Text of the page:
He said it also requested that the loan tenure for the residential property loans to be increased from 20 to 25 years and the loan tenure for new motor vehicles loans to be increased from 60 months to 72 months.
Mphetlhe indicated that the Bank’s request has been duly forwarded to the Directorate of Public Service Management for consideration, since GEMVAS and LAMVAS is a Condition of Service Scheme. He saidthe Bank did also inform the Ministry that if the matter is not resolved by the 6th June, 2022, they would cease receipt of new GEMVAS and LAMVAS loan applications.
“A follow up virtual meeting was held to discuss their resolution and SCB did confirm that they will not be accepting any new loans from GEMVAS and LAMVAS. The decision includes top-up advances,” said Mphetlhe. He advised civil servants to consider applying for loans from other banks.
In a letter addressed to the Ministry, SCBB Chief Executive Officer Mpho Masupe informed theministry that, “Reference is made to your letter dated 18th March 2022 wherein the Ministry had indicated that feedback to our proposal on the above subject is being sought.”
In thesame letter dated 10 May 2022, Masupe stated that the Bank was requesting for an update on the Ministry’s engagements with the relevant stakeholder (Directorate of Public Service Management) and provide an indicative timeline for conclusion.
He said the “SCBB informs the Ministry of its intention to cease issuance of new loans to applicants from 6th June 2022 in absence of any feedback on the matter and closure of the discussions between the two parties.” Previously, Masupe had also had requested the Ministry to consider a review of clause 3 of the agreement which speaks to the interest rate charged on the facilities.
Masupe indicated in the letter dated 21 December 2021 that although all the Banks in the market had signed a similar agreement, subject to amendments that each may have requested. “We would like to suggest that our review be considered individually as opposed to being an industry position as we are cognisant of the requirements of section 25 of the Competition Act of 2018 which discourages fixing of pricing set for consumers,” he said.
He added that,“In this way,clients would still have the opportunity to shop around for more favourable pricing and the other Banks, may if they wish to, similarly, individually approach your office for a review of their pricing to the extent that they deem suitable for their respective organisations.”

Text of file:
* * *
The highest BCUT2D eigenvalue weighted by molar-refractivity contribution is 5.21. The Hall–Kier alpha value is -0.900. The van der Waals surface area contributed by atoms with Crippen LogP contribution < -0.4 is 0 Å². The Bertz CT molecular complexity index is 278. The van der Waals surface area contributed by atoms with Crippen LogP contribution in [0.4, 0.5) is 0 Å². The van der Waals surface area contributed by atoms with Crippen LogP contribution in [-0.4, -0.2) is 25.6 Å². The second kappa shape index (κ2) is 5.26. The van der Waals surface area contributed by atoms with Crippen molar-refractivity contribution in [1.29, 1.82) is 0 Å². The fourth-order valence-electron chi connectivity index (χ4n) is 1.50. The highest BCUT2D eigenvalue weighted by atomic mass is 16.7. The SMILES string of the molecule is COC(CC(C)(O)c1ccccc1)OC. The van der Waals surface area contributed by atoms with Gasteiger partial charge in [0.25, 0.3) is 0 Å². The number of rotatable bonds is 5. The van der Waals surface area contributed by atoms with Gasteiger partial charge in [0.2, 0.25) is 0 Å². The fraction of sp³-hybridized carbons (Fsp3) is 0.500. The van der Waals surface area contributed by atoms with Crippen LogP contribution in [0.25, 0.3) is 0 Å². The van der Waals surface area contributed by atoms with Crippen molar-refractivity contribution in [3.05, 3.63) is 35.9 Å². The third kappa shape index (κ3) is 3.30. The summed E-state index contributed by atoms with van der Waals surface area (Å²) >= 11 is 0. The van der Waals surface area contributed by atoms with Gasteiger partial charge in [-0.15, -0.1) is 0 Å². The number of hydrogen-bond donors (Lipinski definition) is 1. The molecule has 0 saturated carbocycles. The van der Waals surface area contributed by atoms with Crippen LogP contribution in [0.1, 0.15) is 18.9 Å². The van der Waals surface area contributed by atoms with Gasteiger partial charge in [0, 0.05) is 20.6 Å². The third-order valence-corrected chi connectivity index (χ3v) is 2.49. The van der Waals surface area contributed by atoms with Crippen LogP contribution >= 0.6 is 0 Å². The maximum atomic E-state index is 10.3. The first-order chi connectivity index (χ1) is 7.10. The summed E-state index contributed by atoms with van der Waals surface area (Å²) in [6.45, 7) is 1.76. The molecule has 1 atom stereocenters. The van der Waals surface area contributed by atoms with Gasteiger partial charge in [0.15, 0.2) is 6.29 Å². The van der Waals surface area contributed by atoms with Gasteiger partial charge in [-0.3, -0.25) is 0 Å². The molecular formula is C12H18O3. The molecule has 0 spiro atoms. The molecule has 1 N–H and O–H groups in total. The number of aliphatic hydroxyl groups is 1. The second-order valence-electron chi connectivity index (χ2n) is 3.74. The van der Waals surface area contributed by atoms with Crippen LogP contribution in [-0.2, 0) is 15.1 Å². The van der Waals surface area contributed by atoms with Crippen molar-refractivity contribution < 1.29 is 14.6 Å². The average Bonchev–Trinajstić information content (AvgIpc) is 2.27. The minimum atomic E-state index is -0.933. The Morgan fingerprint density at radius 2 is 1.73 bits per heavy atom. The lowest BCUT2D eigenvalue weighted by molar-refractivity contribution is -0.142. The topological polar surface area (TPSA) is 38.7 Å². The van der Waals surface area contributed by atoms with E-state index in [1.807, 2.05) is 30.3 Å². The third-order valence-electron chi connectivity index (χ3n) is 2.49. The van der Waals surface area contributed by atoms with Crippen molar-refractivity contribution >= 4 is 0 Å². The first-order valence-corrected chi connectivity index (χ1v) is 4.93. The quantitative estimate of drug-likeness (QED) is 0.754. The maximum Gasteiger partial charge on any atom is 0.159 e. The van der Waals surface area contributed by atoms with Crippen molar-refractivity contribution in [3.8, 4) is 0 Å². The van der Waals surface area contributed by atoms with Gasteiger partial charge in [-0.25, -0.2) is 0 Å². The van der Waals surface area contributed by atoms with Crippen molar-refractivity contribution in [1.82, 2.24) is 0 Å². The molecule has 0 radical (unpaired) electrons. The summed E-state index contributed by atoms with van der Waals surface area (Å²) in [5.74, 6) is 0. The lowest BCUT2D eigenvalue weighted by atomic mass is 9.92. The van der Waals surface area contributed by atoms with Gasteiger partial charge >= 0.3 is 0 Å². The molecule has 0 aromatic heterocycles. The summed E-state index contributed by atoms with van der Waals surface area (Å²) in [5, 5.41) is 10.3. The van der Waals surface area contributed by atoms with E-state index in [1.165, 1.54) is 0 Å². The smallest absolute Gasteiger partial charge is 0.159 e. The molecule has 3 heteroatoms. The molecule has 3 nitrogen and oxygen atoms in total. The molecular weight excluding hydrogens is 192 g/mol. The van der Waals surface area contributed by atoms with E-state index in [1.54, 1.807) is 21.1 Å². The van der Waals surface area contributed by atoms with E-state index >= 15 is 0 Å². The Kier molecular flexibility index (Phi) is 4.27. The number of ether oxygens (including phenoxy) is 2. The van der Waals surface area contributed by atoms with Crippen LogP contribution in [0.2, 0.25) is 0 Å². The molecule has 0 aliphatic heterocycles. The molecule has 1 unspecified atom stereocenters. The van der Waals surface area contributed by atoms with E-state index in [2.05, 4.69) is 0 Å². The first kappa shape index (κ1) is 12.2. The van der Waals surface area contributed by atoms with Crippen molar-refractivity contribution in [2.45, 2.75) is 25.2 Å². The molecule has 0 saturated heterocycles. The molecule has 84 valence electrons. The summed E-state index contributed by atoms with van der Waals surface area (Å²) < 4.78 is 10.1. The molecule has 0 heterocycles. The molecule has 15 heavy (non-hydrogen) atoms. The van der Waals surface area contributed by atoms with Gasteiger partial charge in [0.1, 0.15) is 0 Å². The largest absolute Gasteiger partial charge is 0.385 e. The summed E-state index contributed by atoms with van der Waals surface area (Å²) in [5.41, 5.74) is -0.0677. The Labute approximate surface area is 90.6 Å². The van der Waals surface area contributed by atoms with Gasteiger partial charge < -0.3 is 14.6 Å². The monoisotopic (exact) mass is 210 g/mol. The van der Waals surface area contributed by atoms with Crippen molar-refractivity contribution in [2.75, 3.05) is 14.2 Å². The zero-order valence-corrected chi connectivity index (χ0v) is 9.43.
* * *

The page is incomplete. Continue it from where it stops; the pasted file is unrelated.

Masupe also stated that: “On the issue of our request for the revision of the Interest Rate, we kindly request for an increase from the current rate of prime plus 0.5% to prime plus 2%, with no other increases during the loan period.” The Bank CEO said the rationale for the request to review pricing is due to the current construct of the GEMVAS scheme which is currently structured in a way that is resulting in the Bank making a loss.
“The greater part of the GEMVAS portfolio is the mortgage boo which constitutes 40% of the Bank’s total mortgage portfolio,” said Masupe. He saidthe losses that the Bank is incurring are as a result of the legacy pricing of prime plus 0% as the 1995 agreement which a slight increase in the August 2018 agreement to prime plus 0.5%.
“With this pricing, the GEMVAS portfolio has not been profitable to the Bank, causing distress and impeding its ability to continue to support government employees to buy houses and cars. The portfolio is currently priced at 5.25%,” he said. Masupe said the performance of both the GEMVAS home loan and auto loan portfolios in terms of profitability have become unsustainable for the Bank.
Healso said, when the agreement was signed in August 2018, the prime lending rate was 6.75% which made the pricing in effect at the time sufficient from a profitable perspective. “It has since dropped by a total 1.5%. The funds that are loaned to customers are sourced at a high rate, which now leaves the Bank with marginal profits on the portfolio before factoring in other operational expenses associated with administration of the scheme and after sales care of the portfolio,” said the CEO.
The Global Gender Gap Index, a report published by the World Economic Forum annually, has indicated that Botswana is among countries that fare badly when it comes to representation of women in legislative bodies.
The latest Global Gender Gap Index, published last week, benchmarks the current state and evolution of gender parity across four key dimensions (Economic Participation and Opportunity, Educational Attainment, Health and Survival, and Political Empowerment). It is the longest-standing index which tracks progress towards closing these gaps over time since its inception in 2006.